Issue No. 05 - September/October (2009 vol. 15)
DOI Bookmark: http://doi.ieeecomputersociety.org/10.1109/TVCG.2008.105
Alark Joshi , Yale University, New Haven
Jesus Caban , University of Maryland Baltimore County, Baltimore
Penny Rheingans , University of Maryland Baltimore County, Baltimore
Lynn Sparling , University of Maryland Baltimore County, Baltimore
The devastating power of hurricanes was evident during the 2005 hurricane season, the most active season on record. This has prompted increased efforts by researchers to understand the physical processes that underlie the genesis, intensification, and tracks of hurricanes. This research aims at facilitating an improved understanding into the structure of hurricanes with the aid of visualization techniques. Our approach was developed by a mixed team of visualization and domain experts. To better understand these systems, and to explore their representation in NWP models, we use a variety of illustration-inspired techniques to visualize their structure and time evolution. Illustration-inspired techniques aid in the identification of the amount of vertical wind shear in a hurricane, which can help meteorologists predict dissipation. Illustration-style visualization, in combination with standard visualization techniques, helped explore the vortex rollup phenomena and the mesovortices contained within. We evaluated the effectiveness of our visualization with the help of six hurricane experts. The expert evaluation showed that the illustration-inspired techniques were preferred over existing tools. Visualization of the evolution of structural features is a prelude to a deeper visual analysis of the underlying dynamics.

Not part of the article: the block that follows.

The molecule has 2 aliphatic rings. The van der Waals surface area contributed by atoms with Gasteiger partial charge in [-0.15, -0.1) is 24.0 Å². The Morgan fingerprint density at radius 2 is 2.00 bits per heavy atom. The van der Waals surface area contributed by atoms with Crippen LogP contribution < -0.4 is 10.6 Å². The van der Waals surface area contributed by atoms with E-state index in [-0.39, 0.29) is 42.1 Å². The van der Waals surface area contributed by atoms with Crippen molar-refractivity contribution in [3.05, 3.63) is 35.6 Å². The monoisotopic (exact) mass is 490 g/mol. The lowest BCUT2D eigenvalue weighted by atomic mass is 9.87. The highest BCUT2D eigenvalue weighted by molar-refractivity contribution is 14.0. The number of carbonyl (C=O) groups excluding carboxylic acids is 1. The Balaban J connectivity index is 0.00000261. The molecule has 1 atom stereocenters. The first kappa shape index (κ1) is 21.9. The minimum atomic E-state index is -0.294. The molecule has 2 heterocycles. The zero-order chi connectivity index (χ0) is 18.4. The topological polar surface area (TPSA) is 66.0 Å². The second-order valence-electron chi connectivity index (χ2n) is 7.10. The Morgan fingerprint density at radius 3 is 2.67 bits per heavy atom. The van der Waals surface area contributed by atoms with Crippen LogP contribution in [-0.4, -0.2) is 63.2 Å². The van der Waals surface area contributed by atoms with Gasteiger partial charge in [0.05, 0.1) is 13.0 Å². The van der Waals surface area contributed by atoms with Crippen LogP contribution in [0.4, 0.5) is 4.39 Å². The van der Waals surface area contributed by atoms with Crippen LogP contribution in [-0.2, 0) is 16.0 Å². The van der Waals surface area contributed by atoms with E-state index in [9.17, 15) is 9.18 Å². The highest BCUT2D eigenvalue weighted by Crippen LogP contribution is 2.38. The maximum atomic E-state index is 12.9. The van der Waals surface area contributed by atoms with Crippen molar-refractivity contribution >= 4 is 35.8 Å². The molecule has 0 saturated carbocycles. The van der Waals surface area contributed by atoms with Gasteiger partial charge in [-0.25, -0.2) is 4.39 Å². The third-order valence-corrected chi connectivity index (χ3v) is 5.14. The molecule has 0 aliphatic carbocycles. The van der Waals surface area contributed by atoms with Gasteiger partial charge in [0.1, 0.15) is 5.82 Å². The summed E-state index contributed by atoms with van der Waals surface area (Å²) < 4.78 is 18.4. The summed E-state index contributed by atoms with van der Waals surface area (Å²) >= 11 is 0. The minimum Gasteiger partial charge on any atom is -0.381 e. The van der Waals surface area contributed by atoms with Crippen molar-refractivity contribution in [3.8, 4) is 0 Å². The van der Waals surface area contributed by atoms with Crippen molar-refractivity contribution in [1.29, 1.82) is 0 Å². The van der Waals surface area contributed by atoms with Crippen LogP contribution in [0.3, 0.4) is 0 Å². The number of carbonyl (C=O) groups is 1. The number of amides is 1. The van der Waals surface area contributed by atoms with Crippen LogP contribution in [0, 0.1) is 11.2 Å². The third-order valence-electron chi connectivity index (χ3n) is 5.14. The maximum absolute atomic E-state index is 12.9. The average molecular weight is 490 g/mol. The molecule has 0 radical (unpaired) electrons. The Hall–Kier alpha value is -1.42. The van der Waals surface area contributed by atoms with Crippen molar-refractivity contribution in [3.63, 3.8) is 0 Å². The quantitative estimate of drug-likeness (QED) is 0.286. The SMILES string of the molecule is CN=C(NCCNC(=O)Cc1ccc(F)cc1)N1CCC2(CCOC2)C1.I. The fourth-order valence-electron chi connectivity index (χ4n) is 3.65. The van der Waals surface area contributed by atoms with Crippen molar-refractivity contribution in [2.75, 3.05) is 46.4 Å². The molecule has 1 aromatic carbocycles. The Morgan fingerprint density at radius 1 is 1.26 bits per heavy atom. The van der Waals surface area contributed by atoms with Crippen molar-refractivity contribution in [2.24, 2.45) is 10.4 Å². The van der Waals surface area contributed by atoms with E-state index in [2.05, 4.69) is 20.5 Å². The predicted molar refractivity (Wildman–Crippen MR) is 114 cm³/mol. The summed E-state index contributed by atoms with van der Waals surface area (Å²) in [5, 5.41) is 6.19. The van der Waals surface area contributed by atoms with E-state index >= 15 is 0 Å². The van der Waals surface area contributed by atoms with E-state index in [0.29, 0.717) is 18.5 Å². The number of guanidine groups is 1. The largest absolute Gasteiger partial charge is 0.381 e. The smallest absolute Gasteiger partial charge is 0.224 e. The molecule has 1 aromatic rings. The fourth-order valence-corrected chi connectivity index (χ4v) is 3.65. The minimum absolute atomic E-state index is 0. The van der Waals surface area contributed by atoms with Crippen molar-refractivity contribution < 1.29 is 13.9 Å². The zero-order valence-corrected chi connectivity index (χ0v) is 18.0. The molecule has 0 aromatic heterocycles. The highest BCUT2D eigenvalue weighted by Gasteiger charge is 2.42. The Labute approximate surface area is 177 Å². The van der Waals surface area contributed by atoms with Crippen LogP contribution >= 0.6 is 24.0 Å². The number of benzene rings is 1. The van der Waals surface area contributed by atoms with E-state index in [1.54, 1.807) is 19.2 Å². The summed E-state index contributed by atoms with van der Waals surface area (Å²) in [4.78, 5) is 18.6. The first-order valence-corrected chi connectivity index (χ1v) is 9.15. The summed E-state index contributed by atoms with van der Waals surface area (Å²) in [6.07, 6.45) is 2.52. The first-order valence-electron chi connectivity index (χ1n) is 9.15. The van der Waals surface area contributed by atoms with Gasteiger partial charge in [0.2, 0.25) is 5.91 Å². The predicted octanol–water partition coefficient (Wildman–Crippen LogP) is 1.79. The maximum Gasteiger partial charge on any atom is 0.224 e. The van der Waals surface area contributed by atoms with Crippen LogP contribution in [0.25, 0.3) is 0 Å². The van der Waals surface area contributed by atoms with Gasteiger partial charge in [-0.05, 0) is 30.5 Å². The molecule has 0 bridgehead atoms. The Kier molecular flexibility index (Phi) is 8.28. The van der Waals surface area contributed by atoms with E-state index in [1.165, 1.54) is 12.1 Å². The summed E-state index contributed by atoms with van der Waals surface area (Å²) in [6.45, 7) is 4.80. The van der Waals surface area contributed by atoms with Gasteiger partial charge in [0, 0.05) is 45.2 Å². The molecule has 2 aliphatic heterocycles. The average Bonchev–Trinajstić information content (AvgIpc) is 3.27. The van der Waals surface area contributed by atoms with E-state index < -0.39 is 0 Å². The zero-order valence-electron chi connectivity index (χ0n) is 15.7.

Hurricane visualization, illustration-inspired visualization, visualization in physics, expert evaluation.
L. Sparling, A. Joshi, J. Caban and P. Rheingans, "Case Study on Visualizing Hurricanes Using Illustration-Inspired Techniques," in IEEE Transactions on Visualization & Computer Graphics, vol. 15, no. , pp. 709-718, 2008.